Found within the establishing legislation of the refuge lies the requirement to manage to protect and restore the Atlantic white cedar stands in the swamp. This species has become globally rare although it formerly was the dominate forest type found here. Management consist of selective monitoring, clearing of competing species, replanting (pictured left), and monitoring of critical water levels.
The swamp’s water budget has been drastically altered by man. There are nearly 200 miles of ditches and ditch roads interrupting the natural flow of ground and surface waters and enabling a more rapid drain of any precipitation. In an effort to balance that disruption, water control structures (pictured right) are placed at strategic locations in the ditches to help slow the loss of water from the system. Management activities include monitoring water levels, and adjusting and maintaining water control structures.
Wildlife Monitoring and Inventory
The biology program participates in several service, state, and international monitoring and inventory programs. These include the Breeding Bird Survey (BBS), the Christmas Bird Count (CBC), Mourning Dove Call-Count Survey, Monitoring Avian Productivity and Survivorship (MAPS), the Bird Point Count, Pollinator counts, NABA Butterfly Count, and the Frog & Toad Calling Survey.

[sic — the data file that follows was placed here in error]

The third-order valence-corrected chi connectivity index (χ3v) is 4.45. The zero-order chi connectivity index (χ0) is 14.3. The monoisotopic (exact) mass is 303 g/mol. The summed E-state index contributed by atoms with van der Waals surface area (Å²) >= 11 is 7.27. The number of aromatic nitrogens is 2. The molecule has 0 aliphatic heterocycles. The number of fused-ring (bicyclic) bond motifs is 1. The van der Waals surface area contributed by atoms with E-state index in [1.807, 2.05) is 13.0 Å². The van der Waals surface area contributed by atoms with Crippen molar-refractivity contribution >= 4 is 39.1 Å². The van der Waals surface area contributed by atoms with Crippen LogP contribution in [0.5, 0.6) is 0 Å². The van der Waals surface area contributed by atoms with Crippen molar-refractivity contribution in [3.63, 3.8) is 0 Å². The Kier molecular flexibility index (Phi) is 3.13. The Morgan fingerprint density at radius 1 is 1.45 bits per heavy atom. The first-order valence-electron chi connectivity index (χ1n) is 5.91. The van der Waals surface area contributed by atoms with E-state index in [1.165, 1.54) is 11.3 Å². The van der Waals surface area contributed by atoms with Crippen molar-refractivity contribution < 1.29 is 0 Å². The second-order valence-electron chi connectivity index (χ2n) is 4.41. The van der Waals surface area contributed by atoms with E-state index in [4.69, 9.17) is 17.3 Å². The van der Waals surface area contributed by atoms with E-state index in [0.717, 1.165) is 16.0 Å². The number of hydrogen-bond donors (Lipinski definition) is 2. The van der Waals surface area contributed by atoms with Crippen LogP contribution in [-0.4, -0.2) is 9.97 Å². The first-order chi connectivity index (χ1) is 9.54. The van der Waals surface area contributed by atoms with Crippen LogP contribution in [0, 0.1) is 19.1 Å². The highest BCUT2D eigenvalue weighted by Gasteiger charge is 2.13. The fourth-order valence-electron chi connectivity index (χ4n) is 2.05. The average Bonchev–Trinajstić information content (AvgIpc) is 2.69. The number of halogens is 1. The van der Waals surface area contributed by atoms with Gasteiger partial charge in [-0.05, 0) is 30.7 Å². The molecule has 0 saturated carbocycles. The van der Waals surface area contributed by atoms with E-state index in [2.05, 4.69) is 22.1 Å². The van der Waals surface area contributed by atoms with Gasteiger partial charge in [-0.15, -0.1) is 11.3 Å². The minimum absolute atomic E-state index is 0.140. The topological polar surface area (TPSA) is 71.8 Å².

An active fire management program is housed on the refuge. Seasonal activities include the planning and implementation of controlled burns, and wildfire suppression.
Learn more about our fire program.
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An active fire management program is housed on the refuge. Seasonal activities include the planning and implementation of controlled burns, and wildfire suppression. The zone program conducts burns 9 months a year, and averages 35 burn days a year. Burns are conducted in a wide range of habitat types, including marsh, grasslands, pocosins, and upland pine and hardwood forest.